Thursday, July 31, 2014

Case of Justina Pelletier Spawns Dubious Legislation

The intersection of science and politics is a very murky area. While science can and should inform policy and legislation, those who try to legislate science can easily find themselves on shaky ground. To say that politicians ought to exercise great care when introducing legislation that affects the scientific enterprise is, perhaps, a slight understatement. That is especially true when they start trying to dictate what science is and is not allowed. It's even worse when the individual politicians behind the legislation have demonstrated by past behavior that they are, shall we say, science-averse.

That's the case with a recent bill that has been introduced into the House of Representatives by Minnesota's Rep. Michele Bachmann. I won't go so far as to say that Bachmann is crazy or insane, as I'm no psychologist and there's no need to pathologize her particular brand of nonsense, but she certainly has shown that she does not understand science and her conception of the world differs quite profoundly from reality. Whether it's on the subject of evolution, climate change, or vaccines, Bachmann regularly gets the facts wrong. Now she's wading into policy governing research by introducing a bill nicknamed "Justina's Law". In a related vein, Rep. Steve Stockman has introduced what he's calling the "Parental Protection Act". Both bills are vague and stand to do more harm than good.

Wednesday, July 16, 2014

Massachusetts Steps Closer to Expanding Autism Support

Massachusetts State House
Source: Fcb981/Wikipedia
When someone receives a diagnosis of autism or a related disorder, it profoundly impact the individual and their family. Depending on the severity, they may need only minor assistance or extensive services. Some may be able to live independently, while others require round the clock support. There may be other concurrent medical or mental health conditions, as well. In far too many states, autistic individuals fall through the cracks. It's only recently that states have started to enact legislation aimed at reforming health care coverage for those with an autism spectrum disorder or other developmental disability.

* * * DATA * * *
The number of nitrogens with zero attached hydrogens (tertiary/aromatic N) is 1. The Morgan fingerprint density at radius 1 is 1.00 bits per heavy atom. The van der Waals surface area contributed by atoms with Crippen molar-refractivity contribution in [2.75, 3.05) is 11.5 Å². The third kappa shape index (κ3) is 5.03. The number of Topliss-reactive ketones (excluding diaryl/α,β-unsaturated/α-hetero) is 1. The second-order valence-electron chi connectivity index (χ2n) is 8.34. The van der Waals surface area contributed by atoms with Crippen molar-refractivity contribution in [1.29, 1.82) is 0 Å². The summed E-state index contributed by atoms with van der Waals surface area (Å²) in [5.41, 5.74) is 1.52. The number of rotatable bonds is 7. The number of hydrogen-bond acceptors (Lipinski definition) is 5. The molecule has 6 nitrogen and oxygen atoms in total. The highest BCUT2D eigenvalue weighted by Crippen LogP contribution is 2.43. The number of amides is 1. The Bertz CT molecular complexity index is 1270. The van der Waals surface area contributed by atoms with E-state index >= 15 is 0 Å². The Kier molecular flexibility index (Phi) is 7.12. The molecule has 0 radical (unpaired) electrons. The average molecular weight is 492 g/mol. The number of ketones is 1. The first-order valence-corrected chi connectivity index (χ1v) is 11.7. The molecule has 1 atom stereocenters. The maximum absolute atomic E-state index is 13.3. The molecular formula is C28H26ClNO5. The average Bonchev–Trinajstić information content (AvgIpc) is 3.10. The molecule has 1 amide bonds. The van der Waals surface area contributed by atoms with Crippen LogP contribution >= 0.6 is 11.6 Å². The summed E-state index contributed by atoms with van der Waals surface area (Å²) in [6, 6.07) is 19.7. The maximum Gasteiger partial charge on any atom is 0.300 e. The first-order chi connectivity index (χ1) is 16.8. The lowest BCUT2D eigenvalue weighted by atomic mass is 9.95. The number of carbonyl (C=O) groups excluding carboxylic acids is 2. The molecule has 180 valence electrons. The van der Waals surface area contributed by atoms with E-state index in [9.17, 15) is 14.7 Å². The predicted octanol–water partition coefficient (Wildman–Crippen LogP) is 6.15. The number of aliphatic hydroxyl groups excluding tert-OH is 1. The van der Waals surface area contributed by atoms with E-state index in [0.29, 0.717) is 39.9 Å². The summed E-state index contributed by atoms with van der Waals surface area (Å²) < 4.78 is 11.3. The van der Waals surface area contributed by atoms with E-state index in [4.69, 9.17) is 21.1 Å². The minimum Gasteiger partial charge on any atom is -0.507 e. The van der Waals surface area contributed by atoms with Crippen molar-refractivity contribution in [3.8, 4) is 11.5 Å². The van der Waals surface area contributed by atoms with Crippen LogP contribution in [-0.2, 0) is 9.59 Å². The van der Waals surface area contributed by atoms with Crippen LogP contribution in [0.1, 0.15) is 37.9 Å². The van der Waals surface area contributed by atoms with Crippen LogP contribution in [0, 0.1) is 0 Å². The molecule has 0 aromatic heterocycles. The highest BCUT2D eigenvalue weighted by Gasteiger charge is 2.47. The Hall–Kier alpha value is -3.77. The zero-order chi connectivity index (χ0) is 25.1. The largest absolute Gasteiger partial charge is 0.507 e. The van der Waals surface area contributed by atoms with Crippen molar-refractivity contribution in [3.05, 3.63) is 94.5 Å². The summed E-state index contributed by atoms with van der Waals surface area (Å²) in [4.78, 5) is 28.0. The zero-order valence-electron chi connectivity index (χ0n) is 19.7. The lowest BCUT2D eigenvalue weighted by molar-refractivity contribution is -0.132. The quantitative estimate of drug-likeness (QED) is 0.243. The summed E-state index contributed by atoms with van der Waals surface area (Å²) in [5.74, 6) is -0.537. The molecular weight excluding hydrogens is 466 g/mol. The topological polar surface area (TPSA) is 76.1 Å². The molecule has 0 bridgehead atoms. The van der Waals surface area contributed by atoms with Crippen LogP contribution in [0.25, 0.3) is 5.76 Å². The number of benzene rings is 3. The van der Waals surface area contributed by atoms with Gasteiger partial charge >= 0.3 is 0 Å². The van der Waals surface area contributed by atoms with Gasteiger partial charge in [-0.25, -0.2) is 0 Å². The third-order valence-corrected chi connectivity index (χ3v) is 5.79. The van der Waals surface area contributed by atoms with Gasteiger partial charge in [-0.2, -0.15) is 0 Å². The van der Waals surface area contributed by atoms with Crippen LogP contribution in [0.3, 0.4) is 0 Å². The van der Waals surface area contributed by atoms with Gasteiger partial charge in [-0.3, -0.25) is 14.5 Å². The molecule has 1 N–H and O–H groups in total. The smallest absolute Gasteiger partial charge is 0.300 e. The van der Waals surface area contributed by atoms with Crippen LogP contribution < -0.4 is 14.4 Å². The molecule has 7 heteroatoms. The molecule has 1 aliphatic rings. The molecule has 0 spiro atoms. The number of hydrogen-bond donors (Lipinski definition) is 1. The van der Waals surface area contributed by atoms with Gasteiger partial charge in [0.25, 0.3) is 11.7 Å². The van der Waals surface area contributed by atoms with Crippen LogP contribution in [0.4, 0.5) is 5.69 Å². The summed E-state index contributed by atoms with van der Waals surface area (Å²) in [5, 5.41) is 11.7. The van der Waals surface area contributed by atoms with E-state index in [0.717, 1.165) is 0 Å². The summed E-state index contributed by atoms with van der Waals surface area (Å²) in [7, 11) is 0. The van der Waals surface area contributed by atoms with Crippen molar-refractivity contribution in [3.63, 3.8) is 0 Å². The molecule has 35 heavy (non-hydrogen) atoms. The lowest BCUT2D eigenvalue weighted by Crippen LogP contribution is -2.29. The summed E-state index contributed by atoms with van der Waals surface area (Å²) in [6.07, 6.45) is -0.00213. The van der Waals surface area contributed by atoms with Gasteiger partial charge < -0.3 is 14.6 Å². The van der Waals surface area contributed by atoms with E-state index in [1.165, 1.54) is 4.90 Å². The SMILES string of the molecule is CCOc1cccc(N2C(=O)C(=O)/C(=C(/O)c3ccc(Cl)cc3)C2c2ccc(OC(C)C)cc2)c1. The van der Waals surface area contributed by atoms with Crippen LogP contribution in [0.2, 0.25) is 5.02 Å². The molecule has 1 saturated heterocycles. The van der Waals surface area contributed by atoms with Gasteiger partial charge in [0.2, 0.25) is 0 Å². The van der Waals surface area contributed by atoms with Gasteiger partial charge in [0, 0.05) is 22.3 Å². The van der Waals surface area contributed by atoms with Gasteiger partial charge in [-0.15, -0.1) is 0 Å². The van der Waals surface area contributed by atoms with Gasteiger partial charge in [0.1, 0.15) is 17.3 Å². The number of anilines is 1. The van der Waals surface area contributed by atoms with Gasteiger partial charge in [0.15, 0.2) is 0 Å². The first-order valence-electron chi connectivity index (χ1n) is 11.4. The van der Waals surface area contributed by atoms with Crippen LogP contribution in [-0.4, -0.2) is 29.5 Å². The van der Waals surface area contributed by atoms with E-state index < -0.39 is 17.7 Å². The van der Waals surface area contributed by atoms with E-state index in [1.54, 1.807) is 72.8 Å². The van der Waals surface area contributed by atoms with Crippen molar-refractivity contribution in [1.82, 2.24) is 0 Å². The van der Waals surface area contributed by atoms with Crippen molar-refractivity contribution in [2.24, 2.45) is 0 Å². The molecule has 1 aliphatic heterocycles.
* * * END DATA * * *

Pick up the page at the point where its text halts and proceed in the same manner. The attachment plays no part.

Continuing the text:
Massachusetts is the latest state that is close to expanding coverage and support for people with developmental disabilities. The state house of representatives unanimously passed a bill (H.4047 - An Act relative to assisting individuals with autism and other intellectual or developmental disabilities) that does a number of things that will hopefully improve the quality of life of those individuals and their families. The senate passed a similar version of the bill (S.2245, reprinted as S.2257), also unanimously. The next step is a compromise bill, then it's off to the governor for signature.

Monday, July 7, 2014

The Top 5 Ways to Prevent Measles

Measles is pretty damn contagious. In fact, it is one of the most contagious diseases known, infecting about 90% of all susceptible contacts with as little as 0.2 viral units. It can remain active in the environment for up to two hours, in the air and on surfaces. It is remarkably well adapted to spreading from host to host and staying viable long enough to do so. But it's not so well adapted that it can do all that without causing a high rate of complications, whether it's leaving the host open to secondary bacterial infections that may cause pneumonia, ear infections and diarrhea, or invading the brain to cause encephalitis, seizures and permanent neurological injuries, or in rare cases, death.

In 2000, the U.S. eliminated endemic measles transmission, but that may be in jeopardy. This year, we have seen more cases of measles in the first six months than in the last four years. Combined. The majority of the outbreaks have been in the Ohio Amish regions, as well as among vaccine-refusing communities in other states. The common factor among all of the outbreaks is that they started when an unvaccinated individual traveled to another country in the midst of a large measles outbreak, got infected and brought the virus back to be spread around. Another commonality is that the majority of people infected in these outbreaks were either unvaccinated or had unknown vaccination status.

With that in mind, I thought it might be helpful to provide a list of ways (in no particular order) that you and your family can stay safe from this disease.